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Resistance to AHAS inhibitor herbicides: current understanding

Authors

  • Qin Yu,

    Corresponding author
    1. Australian Herbicide Resistance Initiative, School of Plant Biology, University of Western Australia, Crawley, WA, Australia
    • Correspondence to: Qin Yu, Australian Herbicide Resistance Initiative, School of Plant Biology, University of Western Australia, Crawley, WA 6009, Australia, E-mail: qin.yu@uwa.edu.au

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  • Stephen B Powles

    1. Australian Herbicide Resistance Initiative, School of Plant Biology, University of Western Australia, Crawley, WA, Australia
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Abstract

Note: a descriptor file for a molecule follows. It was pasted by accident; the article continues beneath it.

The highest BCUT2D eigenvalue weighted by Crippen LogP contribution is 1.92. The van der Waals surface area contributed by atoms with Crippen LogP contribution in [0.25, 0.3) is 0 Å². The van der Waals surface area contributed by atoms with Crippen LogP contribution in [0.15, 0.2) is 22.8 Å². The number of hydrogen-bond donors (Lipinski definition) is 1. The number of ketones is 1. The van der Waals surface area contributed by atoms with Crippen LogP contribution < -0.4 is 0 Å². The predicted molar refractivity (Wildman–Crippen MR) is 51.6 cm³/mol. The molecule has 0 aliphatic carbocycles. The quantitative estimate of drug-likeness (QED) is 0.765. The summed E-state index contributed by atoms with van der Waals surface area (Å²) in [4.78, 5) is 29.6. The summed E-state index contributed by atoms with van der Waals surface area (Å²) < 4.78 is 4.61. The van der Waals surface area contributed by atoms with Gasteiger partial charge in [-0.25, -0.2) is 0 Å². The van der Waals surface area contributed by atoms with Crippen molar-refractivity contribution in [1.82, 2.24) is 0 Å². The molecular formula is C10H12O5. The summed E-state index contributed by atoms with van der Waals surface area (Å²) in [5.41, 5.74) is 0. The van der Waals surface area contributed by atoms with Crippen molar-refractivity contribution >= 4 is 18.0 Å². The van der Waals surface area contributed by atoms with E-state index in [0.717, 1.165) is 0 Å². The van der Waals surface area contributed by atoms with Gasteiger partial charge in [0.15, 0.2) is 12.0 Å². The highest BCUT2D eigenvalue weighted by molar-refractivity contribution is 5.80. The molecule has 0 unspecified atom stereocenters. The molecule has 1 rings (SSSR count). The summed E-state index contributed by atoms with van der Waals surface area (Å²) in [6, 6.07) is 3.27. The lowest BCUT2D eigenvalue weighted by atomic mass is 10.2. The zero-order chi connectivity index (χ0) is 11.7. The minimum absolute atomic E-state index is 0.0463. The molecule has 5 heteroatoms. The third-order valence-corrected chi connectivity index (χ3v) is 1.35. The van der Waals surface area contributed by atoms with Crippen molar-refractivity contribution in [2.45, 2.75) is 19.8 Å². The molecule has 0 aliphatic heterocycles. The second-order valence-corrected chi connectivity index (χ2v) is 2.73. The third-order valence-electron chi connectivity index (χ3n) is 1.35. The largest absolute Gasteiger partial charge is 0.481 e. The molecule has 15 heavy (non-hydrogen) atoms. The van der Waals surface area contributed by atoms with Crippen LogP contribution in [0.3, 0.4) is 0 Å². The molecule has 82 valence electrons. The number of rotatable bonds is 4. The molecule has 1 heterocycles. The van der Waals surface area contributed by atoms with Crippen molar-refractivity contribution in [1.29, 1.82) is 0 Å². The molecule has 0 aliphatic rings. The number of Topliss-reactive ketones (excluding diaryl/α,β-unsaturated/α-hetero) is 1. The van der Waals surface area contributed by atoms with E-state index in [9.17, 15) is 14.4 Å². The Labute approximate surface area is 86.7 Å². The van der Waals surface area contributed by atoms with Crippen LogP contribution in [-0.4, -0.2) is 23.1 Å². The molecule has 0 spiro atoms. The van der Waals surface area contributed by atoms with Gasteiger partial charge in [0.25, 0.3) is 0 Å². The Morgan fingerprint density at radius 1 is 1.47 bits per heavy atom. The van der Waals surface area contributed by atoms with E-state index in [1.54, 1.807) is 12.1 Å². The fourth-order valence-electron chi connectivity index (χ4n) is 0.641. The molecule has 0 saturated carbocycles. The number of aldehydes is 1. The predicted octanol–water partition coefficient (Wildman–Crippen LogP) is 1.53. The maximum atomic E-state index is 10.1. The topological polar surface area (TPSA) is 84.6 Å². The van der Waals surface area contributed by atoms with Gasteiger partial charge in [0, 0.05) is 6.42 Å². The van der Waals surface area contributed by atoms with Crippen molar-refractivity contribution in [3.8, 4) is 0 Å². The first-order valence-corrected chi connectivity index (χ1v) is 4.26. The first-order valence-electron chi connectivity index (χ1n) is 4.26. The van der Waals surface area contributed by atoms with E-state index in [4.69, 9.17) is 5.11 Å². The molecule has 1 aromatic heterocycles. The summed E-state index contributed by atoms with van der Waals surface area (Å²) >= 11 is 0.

Acetohydroxyacid synthase (AHAS) inhibitor herbicides currently comprise the largest site-of-action group (with 54 active ingredients across five chemical groups) and have been widely used in world agriculture since they were first introduced in 1982. Resistance evolution in weeds to AHAS inhibitors has been rapid and identified in populations of many weed species. Often, evolved resistance is associated with point mutations in the target AHAS gene; however non-target-site enhanced herbicide metabolism occurs as well. Many AHAS gene resistance mutations can occur and be rapidly enriched owing to a high initial resistance gene frequency, simple and dominant genetic inheritance and lack of major fitness cost of the resistance alleles. Major advances in the elucidation of the crystal structure of the AHAS (Arabidopsis thaliana) catalytic subunit in complex with various AHAS inhibitor herbicides have greatly improved current understanding of the detailed molecular interactions between AHAS, cofactors and herbicides. Compared with target-site resistance, non-target-site resistance to AHAS inhibitor herbicides is less studied and hence less understood. In a few well-studied cases, non-target-site resistance is due to enhanced rates of herbicide metabolism (metabolic resistance), mimicking that occurring in tolerant crop species and often involving cytochrome P450 monooxygenases. However, the specific herbicide-metabolising, resistance-endowing genes are yet to be identified in resistant weed species. The current state of mechanistic understanding of AHAS inhibitor herbicide resistance is reviewed, and outstanding research issues are outlined. © 2013 Society of Chemical Industry

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